For most people, buying a home is one of the biggest purchases they will ever make. And building home equity goes a long way to creating generational wealth. But there are lot of nuances to the home buying process, especially for first-time home buyers who are members of underrepresented communities.
In this Motley Fool Live video recorded on July 23, Fool.com editor Desiree Jones chats with Wealth Noir founder Damien Peters about what to know about the real estate market and how to prepare in case you encounter a tricky thing called an appraisal gap.
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Desiree Jones: Let's say someone wants for work more toward homeownership today. What should they know about the market and any tips for first time home buyers, especially those from underrepresented communities?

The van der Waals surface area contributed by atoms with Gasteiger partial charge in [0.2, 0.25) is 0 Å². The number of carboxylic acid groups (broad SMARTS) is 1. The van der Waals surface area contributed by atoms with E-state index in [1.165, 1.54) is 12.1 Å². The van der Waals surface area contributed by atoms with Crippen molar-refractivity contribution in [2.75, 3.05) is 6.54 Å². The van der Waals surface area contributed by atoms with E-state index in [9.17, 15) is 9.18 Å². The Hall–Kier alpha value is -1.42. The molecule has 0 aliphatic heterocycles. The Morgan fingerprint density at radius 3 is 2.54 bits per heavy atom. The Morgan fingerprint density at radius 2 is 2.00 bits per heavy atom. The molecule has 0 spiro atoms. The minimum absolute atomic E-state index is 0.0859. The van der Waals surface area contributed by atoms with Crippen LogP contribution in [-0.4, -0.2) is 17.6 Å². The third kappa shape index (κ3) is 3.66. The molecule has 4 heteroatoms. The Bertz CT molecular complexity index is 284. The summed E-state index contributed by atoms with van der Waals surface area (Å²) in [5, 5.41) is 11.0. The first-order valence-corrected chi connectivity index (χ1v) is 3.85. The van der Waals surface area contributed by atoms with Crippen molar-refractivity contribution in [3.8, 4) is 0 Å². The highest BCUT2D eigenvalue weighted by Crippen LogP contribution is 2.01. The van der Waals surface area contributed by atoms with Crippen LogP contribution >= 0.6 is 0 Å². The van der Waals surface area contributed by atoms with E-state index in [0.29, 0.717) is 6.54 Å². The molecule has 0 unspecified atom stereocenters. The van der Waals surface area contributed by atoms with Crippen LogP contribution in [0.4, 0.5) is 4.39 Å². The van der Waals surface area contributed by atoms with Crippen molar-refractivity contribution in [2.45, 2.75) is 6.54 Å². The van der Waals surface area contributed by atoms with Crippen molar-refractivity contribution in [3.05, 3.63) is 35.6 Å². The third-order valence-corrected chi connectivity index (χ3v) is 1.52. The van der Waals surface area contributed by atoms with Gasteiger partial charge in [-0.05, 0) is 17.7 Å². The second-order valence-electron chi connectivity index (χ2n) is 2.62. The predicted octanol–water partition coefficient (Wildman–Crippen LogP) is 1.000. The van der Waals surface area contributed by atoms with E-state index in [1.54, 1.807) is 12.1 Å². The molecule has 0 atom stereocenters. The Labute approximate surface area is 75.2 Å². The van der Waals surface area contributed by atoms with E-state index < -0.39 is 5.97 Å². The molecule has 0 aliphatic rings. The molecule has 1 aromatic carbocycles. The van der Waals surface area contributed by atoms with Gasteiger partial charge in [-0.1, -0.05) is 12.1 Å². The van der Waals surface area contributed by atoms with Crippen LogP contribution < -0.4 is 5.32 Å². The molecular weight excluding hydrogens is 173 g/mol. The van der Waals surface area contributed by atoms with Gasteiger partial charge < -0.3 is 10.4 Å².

Damien Peters: Yeah. I actually just purchased my own personal home for the first time in 10 years. I always joke that I've been buying, I owned houses, and not live in any of them. I finally purchased one of mine earlier this year. Right now, it's a difficult time to buy a house. Prices are very, very high. We are seeing some changes, like this month where we're starting to see maybe a little bit of cooling, things may become a little bit easier, but it's really unclear. Mortgage rates are super low, there's a lot of demand. Lumber prices and core materials are high so it can be complicated. Houses that would have sat on the market for a month before and now have 18 offers within a weekend and people are literally promising their right foot and first-born children to get into these houses. One thing is to understand the market, understand the areas. Do as much research you can do. Come to the table prepared. Don't go to your realtor and say like, "I want a house, what should I do?" Google or watch YouTube, or this many resources where you can find out more about the homebuying process. What does it look like, what should I expect, what do lenders look like, what did I need to do to be qualified? One area to really start with is understanding the financing. It's going to be a waste of everyone's time to look at million-dollar houses when you'll only be qualified for a $500,000 house. You want $1 million houses or $10 million houses, but reality. Talking with mortgage lenders upfront, understanding what you'll qualify for, having them pre-approve you and actually look at your debt, your income so that you can go to the market armed. Now, once you're searching, be very on top of your search. Getting an app or get several apps that you like such as Zillow (ZG 0.71%), Redfin (RDFN 2.00%), Homesnap, look at the market constantly, identify the areas that you're looking into, be unafraid to tell your realtor like, "Hey, I saw a property pop up, we need to go look at it now. Can you call the realtor, you can figure out what's going on with them? I was actually lucky enough to find my house by looking at a house across the street, I saw a sign but the house wasn't listed. I asked my realtor to go call that realtor and see what was going on. We then were able to make an offer on the house before it even hit the market and we're able to negotiate certain terms that we weren't able to do have we not done that process. Understanding how the home inspection, financial contingencies come into play can really help you craft the best offer for your house to really be competitive compared to other peers. We submitted a letter, for example, with our offer, and I understood the person who was renting the house. I was able to talk to her and her needs about selling the house and really help explain why we would be the people to work with because I was a landlord myself, I've done several deals, I could guarantee that I would close quickly. In other cases, I would send pictures of my baby and say like, "Hey, we're a loving family, we're going to make this home our own." These are the things that will help your offer standout against the other 18 offers there. Some things to understand to, especially for African-Americans when you're going to the housing market. Many of the cities that we live in or that we would target or have communities are oftentimes going be undervalued. The appraisals, and it's been a problem that's been highlighted and talked about over the decades. Actually, certain states and counties that have legislation actually aimed to try and help this with coming up, filling in the gap between appraisals. What I mean by this is if you're going to buy a house for $500,000, at some point someone's going to appraise the house for a value. If that value comes in under $500,000, typically the bank is going to look at you to make up that difference. And unfortunately, for many African-Americans, the chance of our appraisals coming in lower than the purchase price or coming in lower than what we think or what the market would say is sadly more common to impact us. Being able to look at the recent sales in your neighborhood, understanding what goes into an appraisal and how to negotiate. This may sound bad, but I always tell people, "don't trust anyone." It's not that they necessarily are trying to get you, but oftentimes they don't know any better, simply following protocols. These things have been baked into the system for a long period of time. Push back on the appraisal if you think it's unfair. Question the fees on your HUD, the estimated fees that coming through your home share for your home purchase. Talk to your realtor about what are the neighborhoods, what they should be paying for. Also work with the realtor and have them really negotiate and represent you in the process. Unfortunately, some realtors will be really interested in getting the deal done quickly because that's how they're paid. They may not be incentivized to sit there and negotiate and argue for the next two weeks to get $15,000, which technically would get them a lower payday and delay the sale. You need to be an advocate for yourself, you need to understand what you're getting into, and understand the market and be able to navigate these waters because it's going to be probably the largest purchase that you ever make, it's going to be something that you're going to live in for a long period of time, and it has a huge impact on your ability to build net worth and wealth overtime by participating in real estate, the housing market. Those were some tips and tricks, it's a very competitive time. I think things may slow down, maybe become a little bit easier over the next couple of months, but I have no crystal ball and neither does anyone else, so it's very hard to tell. But by being competitive, being on top of your game, it can really give yourself the best chance.